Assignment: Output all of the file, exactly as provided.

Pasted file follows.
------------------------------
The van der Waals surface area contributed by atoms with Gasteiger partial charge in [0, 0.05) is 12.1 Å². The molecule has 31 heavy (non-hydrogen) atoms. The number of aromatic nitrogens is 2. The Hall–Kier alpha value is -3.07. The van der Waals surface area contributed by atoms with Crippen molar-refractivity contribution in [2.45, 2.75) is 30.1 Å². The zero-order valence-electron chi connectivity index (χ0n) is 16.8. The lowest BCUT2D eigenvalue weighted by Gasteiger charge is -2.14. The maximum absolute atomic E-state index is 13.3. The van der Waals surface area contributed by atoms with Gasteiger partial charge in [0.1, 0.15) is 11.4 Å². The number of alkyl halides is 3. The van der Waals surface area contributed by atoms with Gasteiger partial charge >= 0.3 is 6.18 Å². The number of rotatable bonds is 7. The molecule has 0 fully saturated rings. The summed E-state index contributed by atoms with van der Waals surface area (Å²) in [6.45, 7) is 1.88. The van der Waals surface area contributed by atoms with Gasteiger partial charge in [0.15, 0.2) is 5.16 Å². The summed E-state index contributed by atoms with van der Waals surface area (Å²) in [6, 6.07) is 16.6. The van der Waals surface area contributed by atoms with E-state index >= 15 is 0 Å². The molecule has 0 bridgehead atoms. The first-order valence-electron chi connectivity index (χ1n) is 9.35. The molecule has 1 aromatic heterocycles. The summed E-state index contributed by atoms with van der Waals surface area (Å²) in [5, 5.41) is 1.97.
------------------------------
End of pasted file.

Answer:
The van der Waals surface area contributed by atoms with Gasteiger partial charge in [0, 0.05) is 12.1 Å². The molecule has 31 heavy (non-hydrogen) atoms. The number of aromatic nitrogens is 2. The Hall–Kier alpha value is -3.07. The van der Waals surface area contributed by atoms with Crippen molar-refractivity contribution in [2.45, 2.75) is 30.1 Å². The zero-order valence-electron chi connectivity index (χ0n) is 16.8. The lowest BCUT2D eigenvalue weighted by Gasteiger charge is -2.14. The maximum absolute atomic E-state index is 13.3. The van der Waals surface area contributed by atoms with Gasteiger partial charge in [0.1, 0.15) is 11.4 Å². The number of alkyl halides is 3. The van der Waals surface area contributed by atoms with Gasteiger partial charge >= 0.3 is 6.18 Å². The number of rotatable bonds is 7. The molecule has 0 fully saturated rings. The summed E-state index contributed by atoms with van der Waals surface area (Å²) in [6.45, 7) is 1.88. The van der Waals surface area contributed by atoms with Gasteiger partial charge in [0.15, 0.2) is 5.16 Å². The summed E-state index contributed by atoms with van der Waals surface area (Å²) in [6, 6.07) is 16.6. The van der Waals surface area contributed by atoms with E-state index >= 15 is 0 Å². The molecule has 0 bridgehead atoms. The first-order valence-electron chi connectivity index (χ1n) is 9.35. The molecule has 1 aromatic heterocycles. The summed E-state index contributed by atoms with van der Waals surface area (Å²) in [5, 5.41) is 1.97.